Court Rules Jim Thorpe’s Remains Stay In Borough

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JIM THORPE -- A federal appeals court ruled on Thursday against family members who wanted the remains moved from Carbon County to tribal lands in Thorpe's native Oklahoma.

The federal Third Circuit Court of Appeals overturned a lower court's decision allowing Jim Thorpe's sons to move his remains to Oklahoma.

For the past few years, the borough named for Jim Thorpe has been fighting to keep him there and now they have won a major victory in that battle.

Thorpe's remains will not be moved from the borough bearing the name of the famous Native American athlete and Olympian.

For 60 years the burial site along Route 903 has been a stop for visitors and now that will continue.

"I'm just so excited, I'm trying to work and I can't. I'm just very excited about it," said Jim Thorpe resident Anne Marie Fitzpatrick.

Fitzpatrick's business helped raise money to support the borough's legal expenses. She has also organized events marking Jim Thorpe's birthday every year for two decades. She feels the community has lived up to its promise to Jim Thorpe's widow to change its name and care for his remains.

"Just let him alone now and let him rest in peace, that's the way we feel about it."

Last year, surviving sons of Jim Thorpe won a lower court battle to move the Native American's remains to tribal land in Oklahoma.

But some of his grandchildren and many in this community were determined to keep him here.

"He's been here quite a while. We honor him every year and we maintain his site over there. We have the greatest respect for him and I think he belongs here," said Jim Thorpe resident Michael Guy.

The court ruling calls it "absurd" that a federal law protecting the remains of Native Americans be used to settle what is, in effect, a dispute within the Thorpe family. It says Jim Thorpe's wife clearly wanted him buried here and he should stay here.

"I'm ecstatic. I'm very happy. I read this decision and it essentially ratified every position we had," said William Schwab, attorney for the borough.

Schwab led the fight for the borough. He's glad the appeals court ruled this is not about a community taking a Native American's remains from tribal lands for burial. Instead it was a wife picking a place where her legendary husband would be honored.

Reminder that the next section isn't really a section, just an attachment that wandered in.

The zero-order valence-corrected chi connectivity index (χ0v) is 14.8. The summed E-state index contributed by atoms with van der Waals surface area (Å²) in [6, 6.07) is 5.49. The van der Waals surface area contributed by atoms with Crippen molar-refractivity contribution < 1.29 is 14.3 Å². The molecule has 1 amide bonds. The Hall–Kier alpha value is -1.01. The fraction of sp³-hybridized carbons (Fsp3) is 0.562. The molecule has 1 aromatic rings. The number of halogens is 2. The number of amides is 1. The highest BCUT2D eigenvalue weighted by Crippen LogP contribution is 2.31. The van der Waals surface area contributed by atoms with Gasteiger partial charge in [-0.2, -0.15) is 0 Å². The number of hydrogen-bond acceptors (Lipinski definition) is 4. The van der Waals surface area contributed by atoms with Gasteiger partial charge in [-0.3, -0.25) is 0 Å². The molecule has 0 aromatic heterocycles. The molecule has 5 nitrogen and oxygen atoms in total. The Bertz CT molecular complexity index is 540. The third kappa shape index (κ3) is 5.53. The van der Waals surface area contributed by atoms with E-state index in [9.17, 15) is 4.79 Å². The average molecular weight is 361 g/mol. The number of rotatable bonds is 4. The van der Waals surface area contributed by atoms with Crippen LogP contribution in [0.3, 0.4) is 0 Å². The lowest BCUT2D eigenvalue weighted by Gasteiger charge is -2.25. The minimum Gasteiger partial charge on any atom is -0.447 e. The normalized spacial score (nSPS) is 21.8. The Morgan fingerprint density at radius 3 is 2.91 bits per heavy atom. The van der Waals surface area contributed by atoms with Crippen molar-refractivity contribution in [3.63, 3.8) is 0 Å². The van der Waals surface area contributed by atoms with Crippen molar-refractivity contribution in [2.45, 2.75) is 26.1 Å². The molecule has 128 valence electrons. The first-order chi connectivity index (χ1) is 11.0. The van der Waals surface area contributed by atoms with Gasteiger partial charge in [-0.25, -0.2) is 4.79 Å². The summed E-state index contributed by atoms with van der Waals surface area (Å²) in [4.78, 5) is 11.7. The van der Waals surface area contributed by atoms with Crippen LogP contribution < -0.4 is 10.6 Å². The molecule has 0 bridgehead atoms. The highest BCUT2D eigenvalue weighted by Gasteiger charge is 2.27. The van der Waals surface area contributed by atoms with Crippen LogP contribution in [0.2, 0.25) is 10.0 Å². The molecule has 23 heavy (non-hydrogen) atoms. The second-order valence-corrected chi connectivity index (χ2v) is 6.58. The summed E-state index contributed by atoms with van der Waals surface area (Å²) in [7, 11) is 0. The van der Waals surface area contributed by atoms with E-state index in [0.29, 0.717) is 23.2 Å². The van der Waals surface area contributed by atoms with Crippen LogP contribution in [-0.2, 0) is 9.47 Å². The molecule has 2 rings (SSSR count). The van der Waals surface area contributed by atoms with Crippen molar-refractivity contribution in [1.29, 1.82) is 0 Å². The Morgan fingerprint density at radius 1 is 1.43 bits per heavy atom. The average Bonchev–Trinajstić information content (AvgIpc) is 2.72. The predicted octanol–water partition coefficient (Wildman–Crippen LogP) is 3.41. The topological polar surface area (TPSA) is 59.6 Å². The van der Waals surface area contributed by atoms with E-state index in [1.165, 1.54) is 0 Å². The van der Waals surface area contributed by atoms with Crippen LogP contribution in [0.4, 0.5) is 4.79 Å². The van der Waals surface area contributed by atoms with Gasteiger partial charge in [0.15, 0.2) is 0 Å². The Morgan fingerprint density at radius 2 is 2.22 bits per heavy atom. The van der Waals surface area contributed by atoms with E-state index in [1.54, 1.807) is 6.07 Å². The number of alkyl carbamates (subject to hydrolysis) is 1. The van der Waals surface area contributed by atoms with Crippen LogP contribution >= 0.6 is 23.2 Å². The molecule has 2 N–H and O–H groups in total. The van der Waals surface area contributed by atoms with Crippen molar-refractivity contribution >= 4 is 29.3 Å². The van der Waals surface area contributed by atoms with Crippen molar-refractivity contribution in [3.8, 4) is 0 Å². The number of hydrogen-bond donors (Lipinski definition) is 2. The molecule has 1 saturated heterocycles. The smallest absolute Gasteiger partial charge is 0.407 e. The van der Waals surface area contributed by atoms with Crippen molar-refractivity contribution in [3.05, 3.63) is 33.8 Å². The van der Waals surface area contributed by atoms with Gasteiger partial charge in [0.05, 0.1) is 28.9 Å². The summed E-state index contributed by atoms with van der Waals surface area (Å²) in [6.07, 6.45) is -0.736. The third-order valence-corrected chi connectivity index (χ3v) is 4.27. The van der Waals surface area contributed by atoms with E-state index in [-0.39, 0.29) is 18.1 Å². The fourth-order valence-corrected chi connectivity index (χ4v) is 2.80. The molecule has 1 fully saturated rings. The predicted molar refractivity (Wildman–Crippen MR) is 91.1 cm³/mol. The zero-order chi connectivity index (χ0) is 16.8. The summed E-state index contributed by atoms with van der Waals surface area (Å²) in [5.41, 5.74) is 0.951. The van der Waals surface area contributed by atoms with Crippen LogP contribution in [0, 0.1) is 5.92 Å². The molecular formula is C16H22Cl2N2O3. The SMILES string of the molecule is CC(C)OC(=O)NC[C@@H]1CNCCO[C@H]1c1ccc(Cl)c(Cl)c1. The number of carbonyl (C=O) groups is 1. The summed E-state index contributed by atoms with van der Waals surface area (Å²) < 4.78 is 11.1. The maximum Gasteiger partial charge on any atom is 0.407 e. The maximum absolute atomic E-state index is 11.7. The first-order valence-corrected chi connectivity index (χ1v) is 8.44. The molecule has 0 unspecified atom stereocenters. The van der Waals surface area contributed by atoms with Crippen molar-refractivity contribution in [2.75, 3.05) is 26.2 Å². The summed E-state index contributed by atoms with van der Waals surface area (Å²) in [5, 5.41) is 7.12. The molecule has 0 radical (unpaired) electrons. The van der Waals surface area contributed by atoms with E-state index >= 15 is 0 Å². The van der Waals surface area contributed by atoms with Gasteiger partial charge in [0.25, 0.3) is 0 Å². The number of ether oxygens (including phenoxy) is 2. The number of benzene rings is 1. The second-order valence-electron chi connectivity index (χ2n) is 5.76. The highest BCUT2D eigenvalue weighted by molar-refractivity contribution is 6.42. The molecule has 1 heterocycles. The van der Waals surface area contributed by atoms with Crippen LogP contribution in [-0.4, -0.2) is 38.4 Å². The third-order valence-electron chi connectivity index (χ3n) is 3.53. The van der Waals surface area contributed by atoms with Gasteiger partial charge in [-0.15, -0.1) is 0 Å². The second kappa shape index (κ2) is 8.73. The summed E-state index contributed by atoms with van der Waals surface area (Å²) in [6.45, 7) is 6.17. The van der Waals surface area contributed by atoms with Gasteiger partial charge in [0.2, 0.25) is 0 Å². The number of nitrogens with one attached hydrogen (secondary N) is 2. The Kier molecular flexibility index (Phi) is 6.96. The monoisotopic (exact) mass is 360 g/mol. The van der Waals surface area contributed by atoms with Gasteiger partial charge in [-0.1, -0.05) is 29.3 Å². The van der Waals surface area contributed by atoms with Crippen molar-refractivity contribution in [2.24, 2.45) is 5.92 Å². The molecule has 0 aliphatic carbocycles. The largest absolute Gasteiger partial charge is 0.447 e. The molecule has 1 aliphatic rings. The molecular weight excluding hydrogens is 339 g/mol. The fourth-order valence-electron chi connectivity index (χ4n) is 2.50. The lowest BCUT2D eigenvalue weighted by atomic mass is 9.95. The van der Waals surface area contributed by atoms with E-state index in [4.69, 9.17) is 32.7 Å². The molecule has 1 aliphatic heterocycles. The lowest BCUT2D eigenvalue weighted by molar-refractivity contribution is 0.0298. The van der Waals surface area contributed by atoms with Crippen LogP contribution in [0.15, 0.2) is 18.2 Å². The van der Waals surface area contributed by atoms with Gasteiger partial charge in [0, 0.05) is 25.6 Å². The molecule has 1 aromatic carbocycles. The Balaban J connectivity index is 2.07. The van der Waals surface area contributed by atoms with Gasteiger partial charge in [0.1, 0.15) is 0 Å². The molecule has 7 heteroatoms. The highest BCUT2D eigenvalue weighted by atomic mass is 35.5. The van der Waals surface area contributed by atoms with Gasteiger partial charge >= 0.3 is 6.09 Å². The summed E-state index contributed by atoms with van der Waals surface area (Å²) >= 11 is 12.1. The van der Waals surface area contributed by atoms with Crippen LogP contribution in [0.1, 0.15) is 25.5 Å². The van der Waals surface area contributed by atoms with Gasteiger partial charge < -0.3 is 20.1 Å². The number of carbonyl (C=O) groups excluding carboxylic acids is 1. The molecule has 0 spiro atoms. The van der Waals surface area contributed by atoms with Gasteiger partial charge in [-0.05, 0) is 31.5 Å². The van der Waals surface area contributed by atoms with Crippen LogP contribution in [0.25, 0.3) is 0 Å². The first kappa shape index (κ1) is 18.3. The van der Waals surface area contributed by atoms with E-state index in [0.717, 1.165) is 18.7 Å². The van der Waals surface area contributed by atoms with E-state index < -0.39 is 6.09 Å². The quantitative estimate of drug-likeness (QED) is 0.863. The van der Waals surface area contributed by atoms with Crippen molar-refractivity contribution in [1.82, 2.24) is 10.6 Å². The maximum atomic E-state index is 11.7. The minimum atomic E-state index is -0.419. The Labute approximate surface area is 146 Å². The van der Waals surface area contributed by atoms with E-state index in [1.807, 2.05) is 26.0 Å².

"I would love to see this be the end. Jim Thorpe in his life had many unusual chapters. This is one that should be put behind him."

Schwab says this is likely the last stop for this case. Jim Thorpe's sons can appeal, but their only options are rare, including the U.S. Supreme Court.

This legal fight for Jim Thorpe borough will cost about $15,000 to $20,000.

Schwab is only charging for his expenses, not legal services.


  • William Heaney

    I’m pro Indian, believing the Washington Red Skins and Cleveland Indians are wrong keeping a logo offensive to the people who owned the land the team plays on and all the land their fans live on, but with the Jim Thorpe controversy, I’m with the town. They kept their bargain and have honored a gifted athlete and Indian, and they can honor him in Oklahoma without his body. Most Indians, from what I’ve read, believe in a spiritual here-after, and all of the Americas are Indian land, he’s not buried in Europe or India.

  • JD

    Let’s all take a step back. My understanding is for all of these years, Grace Thorpe, the oldest sister would not allow the family or the tribe to pursue moving Mr. Thorpe’s body. She use to come here almost every year for his birthday and other celebrations because she believed the town did a great job of keeping his namesake alive. It wasn’t until her death that two brothers and the tribe decided they wanted is body returned and rumor has it relocated near a soon to built casino. The last part came directly from the John Thorpe. I will post the link at the end of this vent.
    So, in actuality, a majority of the family, per the article, wanted Mr. Thorpe to remain where he is resting today. It came down to two brothers and a Indian Tribe that wanted him relocated.
    Just my two cents….